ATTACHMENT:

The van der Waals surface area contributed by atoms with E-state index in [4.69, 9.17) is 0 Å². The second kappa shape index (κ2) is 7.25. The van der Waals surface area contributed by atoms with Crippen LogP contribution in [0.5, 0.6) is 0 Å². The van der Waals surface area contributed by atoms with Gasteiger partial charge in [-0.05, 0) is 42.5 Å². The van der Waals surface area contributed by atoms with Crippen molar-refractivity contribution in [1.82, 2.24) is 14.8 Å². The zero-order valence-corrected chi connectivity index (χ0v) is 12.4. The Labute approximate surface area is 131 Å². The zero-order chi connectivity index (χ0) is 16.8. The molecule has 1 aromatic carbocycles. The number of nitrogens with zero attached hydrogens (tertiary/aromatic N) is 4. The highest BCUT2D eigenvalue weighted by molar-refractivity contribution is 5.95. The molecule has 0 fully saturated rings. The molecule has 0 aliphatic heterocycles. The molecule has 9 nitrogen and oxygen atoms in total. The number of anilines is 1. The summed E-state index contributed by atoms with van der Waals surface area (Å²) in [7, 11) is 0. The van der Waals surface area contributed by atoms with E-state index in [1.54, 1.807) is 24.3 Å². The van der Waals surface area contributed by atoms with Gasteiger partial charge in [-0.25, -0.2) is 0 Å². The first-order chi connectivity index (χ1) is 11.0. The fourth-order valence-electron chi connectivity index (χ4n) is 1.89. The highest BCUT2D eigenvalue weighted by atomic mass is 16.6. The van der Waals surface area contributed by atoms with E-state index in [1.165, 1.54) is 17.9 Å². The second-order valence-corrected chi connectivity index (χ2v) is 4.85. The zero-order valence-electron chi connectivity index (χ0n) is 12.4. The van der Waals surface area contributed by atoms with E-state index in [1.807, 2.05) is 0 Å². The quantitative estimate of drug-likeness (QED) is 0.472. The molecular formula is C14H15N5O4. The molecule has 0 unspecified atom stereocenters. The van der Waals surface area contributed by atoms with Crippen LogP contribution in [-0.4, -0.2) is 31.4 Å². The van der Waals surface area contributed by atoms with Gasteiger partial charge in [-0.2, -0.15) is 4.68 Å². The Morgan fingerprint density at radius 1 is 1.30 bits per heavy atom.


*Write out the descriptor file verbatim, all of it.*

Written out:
The van der Waals surface area contributed by atoms with E-state index in [4.69, 9.17) is 0 Å². The second kappa shape index (κ2) is 7.25. The van der Waals surface area contributed by atoms with Crippen LogP contribution in [0.5, 0.6) is 0 Å². The van der Waals surface area contributed by atoms with Gasteiger partial charge in [-0.05, 0) is 42.5 Å². The van der Waals surface area contributed by atoms with Crippen molar-refractivity contribution in [1.82, 2.24) is 14.8 Å². The zero-order valence-corrected chi connectivity index (χ0v) is 12.4. The Labute approximate surface area is 131 Å². The zero-order chi connectivity index (χ0) is 16.8. The molecule has 1 aromatic carbocycles. The number of nitrogens with zero attached hydrogens (tertiary/aromatic N) is 4. The highest BCUT2D eigenvalue weighted by molar-refractivity contribution is 5.95. The molecule has 0 fully saturated rings. The molecule has 0 aliphatic heterocycles. The molecule has 9 nitrogen and oxygen atoms in total. The number of anilines is 1. The summed E-state index contributed by atoms with van der Waals surface area (Å²) in [7, 11) is 0. The van der Waals surface area contributed by atoms with E-state index in [1.54, 1.807) is 24.3 Å². The van der Waals surface area contributed by atoms with Gasteiger partial charge in [-0.25, -0.2) is 0 Å². The first-order chi connectivity index (χ1) is 11.0. The fourth-order valence-electron chi connectivity index (χ4n) is 1.89. The highest BCUT2D eigenvalue weighted by atomic mass is 16.6. The van der Waals surface area contributed by atoms with E-state index in [1.165, 1.54) is 17.9 Å². The second-order valence-corrected chi connectivity index (χ2v) is 4.85. The zero-order valence-electron chi connectivity index (χ0n) is 12.4. The van der Waals surface area contributed by atoms with E-state index in [1.807, 2.05) is 0 Å². The quantitative estimate of drug-likeness (QED) is 0.472. The molecular formula is C14H15N5O4. The molecule has 0 unspecified atom stereocenters. The van der Waals surface area contributed by atoms with Crippen LogP contribution in [-0.4, -0.2) is 31.4 Å². The van der Waals surface area contributed by atoms with Gasteiger partial charge in [-0.2, -0.15) is 4.68 Å². The Morgan fingerprint density at radius 1 is 1.30 bits per heavy atom.